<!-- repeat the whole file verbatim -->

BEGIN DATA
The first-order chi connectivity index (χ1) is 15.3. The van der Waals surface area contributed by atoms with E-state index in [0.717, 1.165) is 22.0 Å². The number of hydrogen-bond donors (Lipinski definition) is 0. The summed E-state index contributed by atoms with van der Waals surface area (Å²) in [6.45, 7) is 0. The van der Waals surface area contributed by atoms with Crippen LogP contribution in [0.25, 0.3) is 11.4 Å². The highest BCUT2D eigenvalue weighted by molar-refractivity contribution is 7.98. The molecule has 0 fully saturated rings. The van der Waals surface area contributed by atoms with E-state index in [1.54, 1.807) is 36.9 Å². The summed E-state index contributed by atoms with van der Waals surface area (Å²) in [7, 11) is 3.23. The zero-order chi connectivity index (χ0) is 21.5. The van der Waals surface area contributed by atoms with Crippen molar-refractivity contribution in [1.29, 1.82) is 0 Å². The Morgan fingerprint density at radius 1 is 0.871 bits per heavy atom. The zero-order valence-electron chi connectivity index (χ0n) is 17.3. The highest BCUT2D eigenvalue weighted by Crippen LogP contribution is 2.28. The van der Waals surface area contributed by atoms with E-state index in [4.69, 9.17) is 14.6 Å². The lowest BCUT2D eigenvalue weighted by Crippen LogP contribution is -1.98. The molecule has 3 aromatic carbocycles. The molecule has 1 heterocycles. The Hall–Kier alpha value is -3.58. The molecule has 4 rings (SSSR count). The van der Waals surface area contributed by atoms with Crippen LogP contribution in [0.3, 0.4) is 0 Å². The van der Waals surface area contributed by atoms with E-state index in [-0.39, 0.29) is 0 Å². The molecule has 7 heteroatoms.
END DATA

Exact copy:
The first-order chi connectivity index (χ1) is 15.3. The van der Waals surface area contributed by atoms with E-state index in [0.717, 1.165) is 22.0 Å². The number of hydrogen-bond donors (Lipinski definition) is 0. The summed E-state index contributed by atoms with van der Waals surface area (Å²) in [6.45, 7) is 0. The van der Waals surface area contributed by atoms with Crippen LogP contribution in [0.25, 0.3) is 11.4 Å². The highest BCUT2D eigenvalue weighted by molar-refractivity contribution is 7.98. The molecule has 0 fully saturated rings. The van der Waals surface area contributed by atoms with E-state index in [1.54, 1.807) is 36.9 Å². The summed E-state index contributed by atoms with van der Waals surface area (Å²) in [7, 11) is 3.23. The zero-order chi connectivity index (χ0) is 21.5. The van der Waals surface area contributed by atoms with Crippen molar-refractivity contribution in [1.29, 1.82) is 0 Å². The Morgan fingerprint density at radius 1 is 0.871 bits per heavy atom. The zero-order valence-electron chi connectivity index (χ0n) is 17.3. The highest BCUT2D eigenvalue weighted by Crippen LogP contribution is 2.28. The van der Waals surface area contributed by atoms with E-state index in [4.69, 9.17) is 14.6 Å². The lowest BCUT2D eigenvalue weighted by Crippen LogP contribution is -1.98. The molecule has 3 aromatic carbocycles. The molecule has 1 heterocycles. The Hall–Kier alpha value is -3.58. The molecule has 4 rings (SSSR count). The van der Waals surface area contributed by atoms with Crippen LogP contribution in [0.3, 0.4) is 0 Å². The van der Waals surface area contributed by atoms with E-state index in [-0.39, 0.29) is 0 Å². The molecule has 7 heteroatoms.